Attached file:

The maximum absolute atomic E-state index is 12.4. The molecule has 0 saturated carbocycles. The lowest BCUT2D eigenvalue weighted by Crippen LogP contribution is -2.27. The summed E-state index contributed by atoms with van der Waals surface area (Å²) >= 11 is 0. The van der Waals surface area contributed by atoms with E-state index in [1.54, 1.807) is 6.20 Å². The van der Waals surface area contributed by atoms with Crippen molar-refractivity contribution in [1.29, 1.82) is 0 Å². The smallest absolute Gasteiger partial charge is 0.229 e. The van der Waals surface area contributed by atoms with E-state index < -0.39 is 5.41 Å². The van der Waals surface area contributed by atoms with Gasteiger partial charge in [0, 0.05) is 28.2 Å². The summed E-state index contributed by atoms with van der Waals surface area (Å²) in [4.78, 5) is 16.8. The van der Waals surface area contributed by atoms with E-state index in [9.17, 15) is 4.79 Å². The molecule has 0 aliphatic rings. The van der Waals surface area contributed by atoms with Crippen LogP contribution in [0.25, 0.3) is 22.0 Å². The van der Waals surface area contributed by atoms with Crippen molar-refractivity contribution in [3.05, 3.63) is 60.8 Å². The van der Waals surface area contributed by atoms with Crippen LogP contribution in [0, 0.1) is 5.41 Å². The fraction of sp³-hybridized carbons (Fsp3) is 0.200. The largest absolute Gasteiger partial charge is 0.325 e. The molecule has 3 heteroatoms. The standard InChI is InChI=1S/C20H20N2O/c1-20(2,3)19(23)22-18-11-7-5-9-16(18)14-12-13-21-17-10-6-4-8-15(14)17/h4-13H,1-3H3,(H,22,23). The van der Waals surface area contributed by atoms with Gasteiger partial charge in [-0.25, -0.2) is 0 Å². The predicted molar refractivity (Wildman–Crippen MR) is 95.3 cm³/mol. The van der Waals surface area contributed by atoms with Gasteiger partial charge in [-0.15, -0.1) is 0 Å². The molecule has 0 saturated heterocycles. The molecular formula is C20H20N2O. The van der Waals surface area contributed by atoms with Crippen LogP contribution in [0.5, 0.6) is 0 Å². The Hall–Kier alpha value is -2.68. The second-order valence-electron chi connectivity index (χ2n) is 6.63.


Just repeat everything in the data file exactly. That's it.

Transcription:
The maximum absolute atomic E-state index is 12.4. The molecule has 0 saturated carbocycles. The lowest BCUT2D eigenvalue weighted by Crippen LogP contribution is -2.27. The summed E-state index contributed by atoms with van der Waals surface area (Å²) >= 11 is 0. The van der Waals surface area contributed by atoms with E-state index in [1.54, 1.807) is 6.20 Å². The van der Waals surface area contributed by atoms with Crippen molar-refractivity contribution in [1.29, 1.82) is 0 Å². The smallest absolute Gasteiger partial charge is 0.229 e. The van der Waals surface area contributed by atoms with E-state index < -0.39 is 5.41 Å². The van der Waals surface area contributed by atoms with Gasteiger partial charge in [0, 0.05) is 28.2 Å². The summed E-state index contributed by atoms with van der Waals surface area (Å²) in [4.78, 5) is 16.8. The van der Waals surface area contributed by atoms with E-state index in [9.17, 15) is 4.79 Å². The molecule has 0 aliphatic rings. The van der Waals surface area contributed by atoms with Crippen LogP contribution in [0.25, 0.3) is 22.0 Å². The van der Waals surface area contributed by atoms with Crippen molar-refractivity contribution in [3.05, 3.63) is 60.8 Å². The van der Waals surface area contributed by atoms with Crippen LogP contribution in [0, 0.1) is 5.41 Å². The fraction of sp³-hybridized carbons (Fsp3) is 0.200. The largest absolute Gasteiger partial charge is 0.325 e. The molecule has 3 heteroatoms. The standard InChI is InChI=1S/C20H20N2O/c1-20(2,3)19(23)22-18-11-7-5-9-16(18)14-12-13-21-17-10-6-4-8-15(14)17/h4-13H,1-3H3,(H,22,23). The van der Waals surface area contributed by atoms with Gasteiger partial charge in [-0.25, -0.2) is 0 Å². The predicted molar refractivity (Wildman–Crippen MR) is 95.3 cm³/mol. The van der Waals surface area contributed by atoms with Gasteiger partial charge in [-0.15, -0.1) is 0 Å². The molecule has 0 saturated heterocycles. The molecular formula is C20H20N2O. The van der Waals surface area contributed by atoms with Crippen LogP contribution in [0.5, 0.6) is 0 Å². The Hall–Kier alpha value is -2.68. The second-order valence-electron chi connectivity index (χ2n) is 6.63.